The barricades and the encampment are long gone.
The city feels subdued and traumatised as it awaits the parliamentary elections on October 26th.
The energy and hope of a new beginning that sustained the revolution have been drained by a war that has claimed 3,700 lives.
Crimea is gone; large swathes of Donbas, the industrial region in the south-east, have been seized by separatists; the ceasefire is fragile.
There has been little in the way of good news.
Ukraine has lost precious time to reform its economy, which is teetering on the verge of collapse.
The first post-revolutionary government included some of the activists from the Maidan protests and proved to be pitifully weak, lacking experience and skills.
Pavlo Sheremeta, who resigned after six months as economy minister, says the old ways were so entrenched that he had little control over his own ministry, a replica of Gosplan, the Soviet state-planning committee.
“I spent three hours every day signing some 200-300 papers. Most of it was total nonsense produced by the apparatus to justify its existence.”
The deciding factor, the political will to change the country’s post-Soviet order, has been conspicuously absent in Ukraine.
Urgent reforms have been stalled by Ukraine’s parliament, the Rada, a vestige of the old regime.
The point of the elections is to consolidate President Petro Poroshenko’s power and give him control over the legislature.
“We must create a new decentralised system of governance, otherwise no reform will be possible,” says Vladimir Groisman, a deputy prime minister and an ally of Mr Poroshenko.
If the Poroshenko Bloc, the president’s party, wins an outright majority, Mr Groisman may lead the next government.
If not, Mr Poroshenko will probably form a coalition with Arseny Yatseniuk, the current prime minister, who is running on a nationalist ticket.
As ever in Ukraine, nothing is what it seems.
The elections will not overhaul the system where deputies are the extensions of business interests and can be sold and traded.
The new parliament is likely to be dominated by old faces wearing new masks.
The odious Party of Regions is gone, but its spirit has been reconstituted in the Strong Ukraine and Opposition Bloc parties.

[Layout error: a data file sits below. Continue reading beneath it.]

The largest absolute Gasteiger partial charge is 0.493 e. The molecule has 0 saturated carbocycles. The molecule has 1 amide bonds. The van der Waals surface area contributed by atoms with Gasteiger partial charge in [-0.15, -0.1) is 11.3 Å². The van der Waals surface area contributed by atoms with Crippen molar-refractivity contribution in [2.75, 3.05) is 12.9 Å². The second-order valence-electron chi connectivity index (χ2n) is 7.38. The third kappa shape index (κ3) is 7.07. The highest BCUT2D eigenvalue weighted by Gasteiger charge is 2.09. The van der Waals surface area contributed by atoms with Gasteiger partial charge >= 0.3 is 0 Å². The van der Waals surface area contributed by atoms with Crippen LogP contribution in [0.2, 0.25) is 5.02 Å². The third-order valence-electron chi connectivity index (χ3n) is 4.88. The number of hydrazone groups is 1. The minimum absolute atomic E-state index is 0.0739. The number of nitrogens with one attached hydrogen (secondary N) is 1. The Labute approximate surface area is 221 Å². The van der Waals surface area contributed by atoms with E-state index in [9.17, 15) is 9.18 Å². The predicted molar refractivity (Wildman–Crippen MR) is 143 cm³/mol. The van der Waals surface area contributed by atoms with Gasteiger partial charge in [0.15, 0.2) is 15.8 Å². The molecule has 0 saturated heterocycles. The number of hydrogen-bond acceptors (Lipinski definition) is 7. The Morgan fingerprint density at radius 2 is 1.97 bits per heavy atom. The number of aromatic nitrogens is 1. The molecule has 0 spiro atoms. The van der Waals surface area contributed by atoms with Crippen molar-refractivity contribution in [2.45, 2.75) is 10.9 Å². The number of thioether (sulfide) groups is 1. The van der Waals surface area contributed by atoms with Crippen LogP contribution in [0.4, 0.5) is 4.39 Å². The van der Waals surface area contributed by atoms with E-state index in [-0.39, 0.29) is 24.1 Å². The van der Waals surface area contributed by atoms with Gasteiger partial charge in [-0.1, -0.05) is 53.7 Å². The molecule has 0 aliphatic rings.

Oligarchs including Rinat Akhmetov, Sergei Levochkin, and Dmitry Firtash, who has faced bribery charges from American officials, are said still to influence the make-up of party lists, including Mr Yatseniuk’s People’s Front.
Ihor Kolomoisky, the most powerful oligarch and the governor of Dnepropetrovsk, stronghold of the anti-separatist resistance, has no party of his own but will control many votes.
To counter those forces, the first post-Soviet generation is pushing its way into politics.
Its people may only win about 20 seats in the new parliament, but they hope their anti-corruption message will spread.
Young Ukrainians who were educated in the West and landed successful jobs in private firms and investment banks are flocking to help build a new state.
They will face enormous obstacles.
Much of the Ukrainian economy is plagued by ingenious schemes for diverting state money into private pockets.
Some of the most outrageous ones set up by Viktor Yanukovych, the ousted president, have been closed, but many survive.
Even the lustration law, which blindly targets officials who served under Mr Yanukovych, has so far largely been used to clear space for new clans.
Sooner or later, reform comes into conflict with vested interests.
Daniil Pasko of the National Reform Council, an advisory body, says the entrenched apparatchiks “understand the system we want to change ten times better than us: they built it”.
The outcome of the battle is of existential importance to Ukraine.
Reformers are arming themselves with new institutions, such as the Anti-Corruption Bureau, which will have law-enforcement powers.
In the meantime the old prosecutors, who often acted like raiders, have been stripped of their vast powers.
The new political class will also face huge pressure from Russia.
Ukrainian reformers’ success is Putin’s worst nightmare.
He will do anything in his power to stop the idea spreading to Russia.
Ukraine’s corruption is an ally for the Kremlin.
Russia is also ratcheting up pressure by demanding pre-payment for future deliveries of gas from Gazprom, as well as the repayment of old debts.
Ukraine has not yet experienced the full brunt of the economic crisis, but as winter approaches gas shortages will bring the truth home.
With the economy contracting by as much as 10% this year, inflation at 14%, reserves melting away and debt repayments looming, Ukraine cannot survive without foreign aid.
This aid depends on the government’s ability to show progress on reforms, including deregulation and removing energy subsidies, however resistant the oligarchs may be.
“Everyone understands that if we don’t fix the system, the pond will simply cease to exist,” says Dmytro Shymkiv, deputy chief of Mr Poroshenko’s staff in charge of reforms.
They need to show results.
The biggest threat is not just that the money will run out, but also the patience of those who stood on the Maidan and who have been fighting the war.
Frustration is showing in the popularity of Oleh Lyashko, a pitchfork-wielding populist seen as a clown but expected to finish second nonetheless.
Meanwhile, tens of thousands of Ukrainian soldiers still at the front are unable to vote.
With the fighting nearly over, they will soon come home to find a government they played no part in electing.
If they see no change in the way their country is run, they will take to the streets, not with wooden shields and sticks as they did a year ago, but with real weapons.
The next Maidan will look less like a carnival and more like the Bolshevik Revolution of October 1917.
If nothing else, this should concentrate the minds in the Ukrainian government.
Source: The Economist